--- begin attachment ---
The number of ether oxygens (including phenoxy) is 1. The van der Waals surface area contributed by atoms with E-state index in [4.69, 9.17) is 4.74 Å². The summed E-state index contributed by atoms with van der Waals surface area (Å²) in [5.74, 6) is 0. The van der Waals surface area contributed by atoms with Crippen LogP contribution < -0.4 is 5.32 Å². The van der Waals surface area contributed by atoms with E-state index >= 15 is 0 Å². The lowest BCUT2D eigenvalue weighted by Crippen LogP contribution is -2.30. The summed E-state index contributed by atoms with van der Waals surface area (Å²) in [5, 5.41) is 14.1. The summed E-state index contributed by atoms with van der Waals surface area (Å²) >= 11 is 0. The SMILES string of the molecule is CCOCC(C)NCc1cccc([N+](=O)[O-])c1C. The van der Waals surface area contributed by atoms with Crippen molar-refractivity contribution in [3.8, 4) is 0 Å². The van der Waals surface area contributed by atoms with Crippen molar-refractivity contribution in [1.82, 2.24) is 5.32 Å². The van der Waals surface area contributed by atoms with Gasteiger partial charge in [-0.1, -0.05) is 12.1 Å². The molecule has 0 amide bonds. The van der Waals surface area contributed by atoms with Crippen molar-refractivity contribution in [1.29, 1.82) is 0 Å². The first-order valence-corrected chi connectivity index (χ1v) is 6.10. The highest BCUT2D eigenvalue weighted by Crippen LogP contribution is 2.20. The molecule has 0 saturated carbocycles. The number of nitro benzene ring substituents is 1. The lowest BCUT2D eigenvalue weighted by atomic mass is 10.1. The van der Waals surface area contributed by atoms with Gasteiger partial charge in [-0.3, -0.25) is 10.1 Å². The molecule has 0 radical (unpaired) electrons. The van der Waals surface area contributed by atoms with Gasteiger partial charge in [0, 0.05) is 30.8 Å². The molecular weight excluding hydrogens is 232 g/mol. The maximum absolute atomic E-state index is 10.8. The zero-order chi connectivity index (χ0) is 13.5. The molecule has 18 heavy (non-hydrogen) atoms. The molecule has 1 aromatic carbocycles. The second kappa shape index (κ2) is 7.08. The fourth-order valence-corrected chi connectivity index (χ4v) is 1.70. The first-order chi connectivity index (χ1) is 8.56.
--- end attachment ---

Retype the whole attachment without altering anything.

The number of ether oxygens (including phenoxy) is 1. The van der Waals surface area contributed by atoms with E-state index in [4.69, 9.17) is 4.74 Å². The summed E-state index contributed by atoms with van der Waals surface area (Å²) in [5.74, 6) is 0. The van der Waals surface area contributed by atoms with Crippen LogP contribution < -0.4 is 5.32 Å². The van der Waals surface area contributed by atoms with E-state index >= 15 is 0 Å². The lowest BCUT2D eigenvalue weighted by Crippen LogP contribution is -2.30. The summed E-state index contributed by atoms with van der Waals surface area (Å²) in [5, 5.41) is 14.1. The summed E-state index contributed by atoms with van der Waals surface area (Å²) >= 11 is 0. The SMILES string of the molecule is CCOCC(C)NCc1cccc([N+](=O)[O-])c1C. The van der Waals surface area contributed by atoms with Crippen molar-refractivity contribution in [3.8, 4) is 0 Å². The van der Waals surface area contributed by atoms with Crippen molar-refractivity contribution in [1.82, 2.24) is 5.32 Å². The van der Waals surface area contributed by atoms with Gasteiger partial charge in [-0.1, -0.05) is 12.1 Å². The molecule has 0 amide bonds. The van der Waals surface area contributed by atoms with Crippen molar-refractivity contribution in [1.29, 1.82) is 0 Å². The first-order valence-corrected chi connectivity index (χ1v) is 6.10. The highest BCUT2D eigenvalue weighted by Crippen LogP contribution is 2.20. The molecule has 0 saturated carbocycles. The number of nitro benzene ring substituents is 1. The lowest BCUT2D eigenvalue weighted by atomic mass is 10.1. The van der Waals surface area contributed by atoms with Gasteiger partial charge in [-0.3, -0.25) is 10.1 Å². The molecule has 0 radical (unpaired) electrons. The van der Waals surface area contributed by atoms with Gasteiger partial charge in [0, 0.05) is 30.8 Å². The molecular weight excluding hydrogens is 232 g/mol. The maximum absolute atomic E-state index is 10.8. The zero-order chi connectivity index (χ0) is 13.5. The molecule has 18 heavy (non-hydrogen) atoms. The molecule has 1 aromatic carbocycles. The second kappa shape index (κ2) is 7.08. The fourth-order valence-corrected chi connectivity index (χ4v) is 1.70. The first-order chi connectivity index (χ1) is 8.56.